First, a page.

Montana Association of Land Trusts

Private Land Conservation

Glenn Marx
Executive Director
PO Box 892
Helena, MT 59624

About Land Trusts

Mount Jumbo Photo

Mount Jumbo, provided by Five Valleys Land Trust

Land trusts are private, independent, entrepreneurial nonprofit organizations that have joined with landowners to protect private lands in the U.S. for over 50 years. There are over 1,500 land trusts operating in all portions of America. Twelve land trusts in Montana have formed the Montana Association of Land Trusts.

Land trusts are not a branch of any governmental entity.

Land trusts have one primary mission: To conserve private lands. Land trusts work with private landowners to protect private lands through voluntary agreements called conservation easements. Land trusts are not environmental advocacy groups in the traditional sense. Land trusts work closely with farmers and ranchers and a large group of partners that includes county governments, state and federal land and wildlife management agencies, local watershed groups and others to protect open lands.

Land trusts and landowners work voluntarily to negotiate an agreement that protects the land from future industrial, commercial or residential development. That agreement is called a conservation easement. Land trusts work to conserve valuable open lands, wildlife habitat, recreational lands, scenic properties, historical lands and work to keep working landscapes in the hands of farmers and ranchers.

Land trusts play an important role in working to ensure that as Montana grows and develops, we preserve the character of our majestic open spaces, the productivity of our agricultural lands and the health of our streams and wildlife habitat. We believe that to achieve economic growth, expanded employment opportunities and the chance to make a better life for our families we must protect the quality of life that is a foundation of our economy. Land trusts are supported by a great variety of individuals and organizations who share this belief and who share a concern for Montana’s future when they see subdivisions stand where hay once grew, where cows once grazed, where a barn once stood, where elk once gathered, where upland birds once nested, where people once walked or hiked.

The nonprofit status of a land trust can help bring a variety of tax benefits to landowners who work with land trusts. Donations of land, easements or monetary gifts may qualify landowners for federal income, estate or gift tax benefits. Land trusts are also flexible and can act quickly in conserving lands.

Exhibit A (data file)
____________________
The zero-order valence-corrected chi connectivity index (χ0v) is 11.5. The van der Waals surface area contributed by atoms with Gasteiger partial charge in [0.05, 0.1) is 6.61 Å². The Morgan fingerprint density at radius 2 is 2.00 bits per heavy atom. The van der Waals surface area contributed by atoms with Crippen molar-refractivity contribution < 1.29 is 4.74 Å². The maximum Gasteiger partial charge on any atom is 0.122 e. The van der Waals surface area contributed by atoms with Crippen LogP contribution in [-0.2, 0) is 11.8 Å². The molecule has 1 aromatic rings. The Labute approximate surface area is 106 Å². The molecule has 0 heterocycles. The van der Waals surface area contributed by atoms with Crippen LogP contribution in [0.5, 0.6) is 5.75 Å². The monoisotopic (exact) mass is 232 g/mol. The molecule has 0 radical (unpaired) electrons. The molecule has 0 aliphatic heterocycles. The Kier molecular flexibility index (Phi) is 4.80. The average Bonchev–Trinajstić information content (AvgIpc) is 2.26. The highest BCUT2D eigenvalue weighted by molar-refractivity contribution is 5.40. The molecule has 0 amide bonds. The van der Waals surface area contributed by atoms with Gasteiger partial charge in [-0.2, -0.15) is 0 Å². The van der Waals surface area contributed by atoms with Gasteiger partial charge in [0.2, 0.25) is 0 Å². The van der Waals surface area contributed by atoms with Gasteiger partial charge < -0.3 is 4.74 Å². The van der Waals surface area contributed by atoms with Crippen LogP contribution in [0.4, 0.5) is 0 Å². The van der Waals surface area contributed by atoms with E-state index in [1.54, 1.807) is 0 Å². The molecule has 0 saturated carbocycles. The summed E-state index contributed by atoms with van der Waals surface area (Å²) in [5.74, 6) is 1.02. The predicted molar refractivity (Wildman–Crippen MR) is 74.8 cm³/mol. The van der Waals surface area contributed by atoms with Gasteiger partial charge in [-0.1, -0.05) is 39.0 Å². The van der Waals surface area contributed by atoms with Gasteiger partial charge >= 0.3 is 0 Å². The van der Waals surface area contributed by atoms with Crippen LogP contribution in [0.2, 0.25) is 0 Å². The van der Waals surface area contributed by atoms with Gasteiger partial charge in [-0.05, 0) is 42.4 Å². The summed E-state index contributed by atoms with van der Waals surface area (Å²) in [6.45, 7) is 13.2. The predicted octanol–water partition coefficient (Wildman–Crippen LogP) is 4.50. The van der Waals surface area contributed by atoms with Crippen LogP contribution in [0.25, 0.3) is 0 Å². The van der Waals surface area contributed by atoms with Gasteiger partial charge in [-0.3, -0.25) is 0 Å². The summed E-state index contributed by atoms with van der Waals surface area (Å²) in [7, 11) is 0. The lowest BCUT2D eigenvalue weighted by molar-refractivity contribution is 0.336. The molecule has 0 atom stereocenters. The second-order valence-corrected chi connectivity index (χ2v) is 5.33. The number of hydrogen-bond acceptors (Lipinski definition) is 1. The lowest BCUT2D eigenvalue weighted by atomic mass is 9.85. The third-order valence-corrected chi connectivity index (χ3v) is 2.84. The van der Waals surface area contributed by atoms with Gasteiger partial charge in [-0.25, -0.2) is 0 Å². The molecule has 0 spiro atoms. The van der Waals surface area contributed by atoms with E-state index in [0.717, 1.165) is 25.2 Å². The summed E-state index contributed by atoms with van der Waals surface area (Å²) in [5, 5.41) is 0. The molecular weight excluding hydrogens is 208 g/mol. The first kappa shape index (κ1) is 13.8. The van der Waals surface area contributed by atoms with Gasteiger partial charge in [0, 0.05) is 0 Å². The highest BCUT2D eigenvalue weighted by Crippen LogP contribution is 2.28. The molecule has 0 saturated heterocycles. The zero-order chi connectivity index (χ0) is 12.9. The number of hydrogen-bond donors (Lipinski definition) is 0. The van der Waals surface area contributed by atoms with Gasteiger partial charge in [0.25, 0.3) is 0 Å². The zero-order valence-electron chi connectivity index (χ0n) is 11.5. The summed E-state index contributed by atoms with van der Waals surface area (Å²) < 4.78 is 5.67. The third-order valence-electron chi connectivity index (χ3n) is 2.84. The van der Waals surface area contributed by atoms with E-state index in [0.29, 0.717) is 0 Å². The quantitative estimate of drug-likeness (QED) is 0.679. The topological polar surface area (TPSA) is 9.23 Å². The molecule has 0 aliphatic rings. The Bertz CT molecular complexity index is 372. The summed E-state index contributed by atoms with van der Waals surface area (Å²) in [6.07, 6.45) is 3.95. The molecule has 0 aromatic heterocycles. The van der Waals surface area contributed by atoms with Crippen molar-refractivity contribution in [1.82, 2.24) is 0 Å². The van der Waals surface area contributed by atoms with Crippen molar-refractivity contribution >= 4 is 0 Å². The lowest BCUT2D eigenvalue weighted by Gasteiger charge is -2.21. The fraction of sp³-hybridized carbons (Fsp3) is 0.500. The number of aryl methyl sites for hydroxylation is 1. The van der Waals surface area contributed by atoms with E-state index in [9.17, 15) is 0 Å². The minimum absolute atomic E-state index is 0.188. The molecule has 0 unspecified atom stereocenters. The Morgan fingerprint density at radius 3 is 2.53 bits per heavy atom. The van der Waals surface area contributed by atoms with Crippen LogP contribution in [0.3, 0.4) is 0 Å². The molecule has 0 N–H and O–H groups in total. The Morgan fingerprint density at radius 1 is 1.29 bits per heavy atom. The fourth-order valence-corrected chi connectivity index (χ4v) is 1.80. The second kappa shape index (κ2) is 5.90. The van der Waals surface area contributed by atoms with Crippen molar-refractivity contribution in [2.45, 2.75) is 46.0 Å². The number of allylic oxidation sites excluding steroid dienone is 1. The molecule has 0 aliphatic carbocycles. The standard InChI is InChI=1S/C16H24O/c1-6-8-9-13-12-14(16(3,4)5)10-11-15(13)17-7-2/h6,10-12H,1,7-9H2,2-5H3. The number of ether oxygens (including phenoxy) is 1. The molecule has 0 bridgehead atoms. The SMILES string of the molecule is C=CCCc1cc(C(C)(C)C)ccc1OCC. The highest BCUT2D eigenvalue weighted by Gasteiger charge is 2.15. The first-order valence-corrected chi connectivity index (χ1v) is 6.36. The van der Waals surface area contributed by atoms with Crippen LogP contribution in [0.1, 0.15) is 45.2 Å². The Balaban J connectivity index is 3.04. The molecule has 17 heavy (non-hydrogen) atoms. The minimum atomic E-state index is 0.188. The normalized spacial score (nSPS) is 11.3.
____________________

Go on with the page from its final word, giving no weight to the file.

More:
Land trusts all have some attributes in common, but each land trust in Montana has its own unique working area, priorities, mission and goals.

For example, some of the land trusts in Montana work with landowners in a more narrowly defined geographical area, and cooperate with local governments, state and federal agencies and other organizations in specific counties, valleys and river basins in Montana (Bitter Root Land Trust, Five Valleys Land Trust, Gallatin Valley Land Trust, Prickly Pear Land Trust, Flathead Land Trust and Kaniksu Land Trust). Other land trusts in Montana protect lands critical to specific wildlife species, such as the Rocky Mountain Elk Foundation (elk) and The Vital Ground Foundation (grizzly bear habitat). The Montana Land Reliance started in 1978 and holds more easements than any other land trust in the state, works throughout Montana, and primarily works with agriculture-based landowners who donate easements. The Nature Conservancy is an international organization with a long and steady presence in Montana, and the Conservancy focus is protecting lands and habitats of animals and plants in need of special protection. The Trust for Public Land and the Conservation Fund are national organizations which operate in Montana. The Trust for Public Land’s focus is protecting working forests, farms and ranches that support land-based livelihoods and rural ways of life. The Conservation Fund works through a partnership-driven approach to preserve unique natural resources, cultural heritage and historic places.

All land trusts in Montana have a common thread running through them, and that thread is a dedication to private land conservation.

To find out more about the land trusts in Montana click here.

To find out more about the Land Trust Alliance click here.

To find out more about a Montana Environmental Quality Council document about land trusts and conservation easements click here.

To find out more about a 2007 Montana Legislative Audit Division performance audit on land trusts and conservation easements click here.

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